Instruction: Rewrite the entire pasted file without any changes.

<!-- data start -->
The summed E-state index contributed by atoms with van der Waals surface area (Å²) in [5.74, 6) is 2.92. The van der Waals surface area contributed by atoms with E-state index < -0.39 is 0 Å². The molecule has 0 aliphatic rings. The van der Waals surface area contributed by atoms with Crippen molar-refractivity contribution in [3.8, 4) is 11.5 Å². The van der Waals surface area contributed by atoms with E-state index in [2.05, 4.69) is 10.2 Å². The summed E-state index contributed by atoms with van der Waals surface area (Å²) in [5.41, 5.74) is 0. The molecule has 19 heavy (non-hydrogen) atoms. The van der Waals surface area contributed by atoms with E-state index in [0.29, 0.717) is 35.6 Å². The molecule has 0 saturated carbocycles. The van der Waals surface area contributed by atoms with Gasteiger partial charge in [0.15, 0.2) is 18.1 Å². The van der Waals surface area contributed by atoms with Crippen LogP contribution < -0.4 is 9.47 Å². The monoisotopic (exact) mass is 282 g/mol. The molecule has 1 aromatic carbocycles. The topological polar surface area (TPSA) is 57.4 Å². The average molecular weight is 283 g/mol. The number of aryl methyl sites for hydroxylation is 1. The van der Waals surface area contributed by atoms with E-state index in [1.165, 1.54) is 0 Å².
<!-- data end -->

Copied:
The summed E-state index contributed by atoms with van der Waals surface area (Å²) in [5.74, 6) is 2.92. The van der Waals surface area contributed by atoms with E-state index < -0.39 is 0 Å². The molecule has 0 aliphatic rings. The van der Waals surface area contributed by atoms with Crippen molar-refractivity contribution in [3.8, 4) is 11.5 Å². The van der Waals surface area contributed by atoms with E-state index in [2.05, 4.69) is 10.2 Å². The summed E-state index contributed by atoms with van der Waals surface area (Å²) in [5.41, 5.74) is 0. The molecule has 19 heavy (non-hydrogen) atoms. The van der Waals surface area contributed by atoms with E-state index in [0.29, 0.717) is 35.6 Å². The molecule has 0 saturated carbocycles. The van der Waals surface area contributed by atoms with Gasteiger partial charge in [0.15, 0.2) is 18.1 Å². The van der Waals surface area contributed by atoms with Crippen LogP contribution < -0.4 is 9.47 Å². The monoisotopic (exact) mass is 282 g/mol. The molecule has 1 aromatic carbocycles. The topological polar surface area (TPSA) is 57.4 Å². The average molecular weight is 283 g/mol. The number of aryl methyl sites for hydroxylation is 1. The van der Waals surface area contributed by atoms with E-state index in [1.165, 1.54) is 0 Å².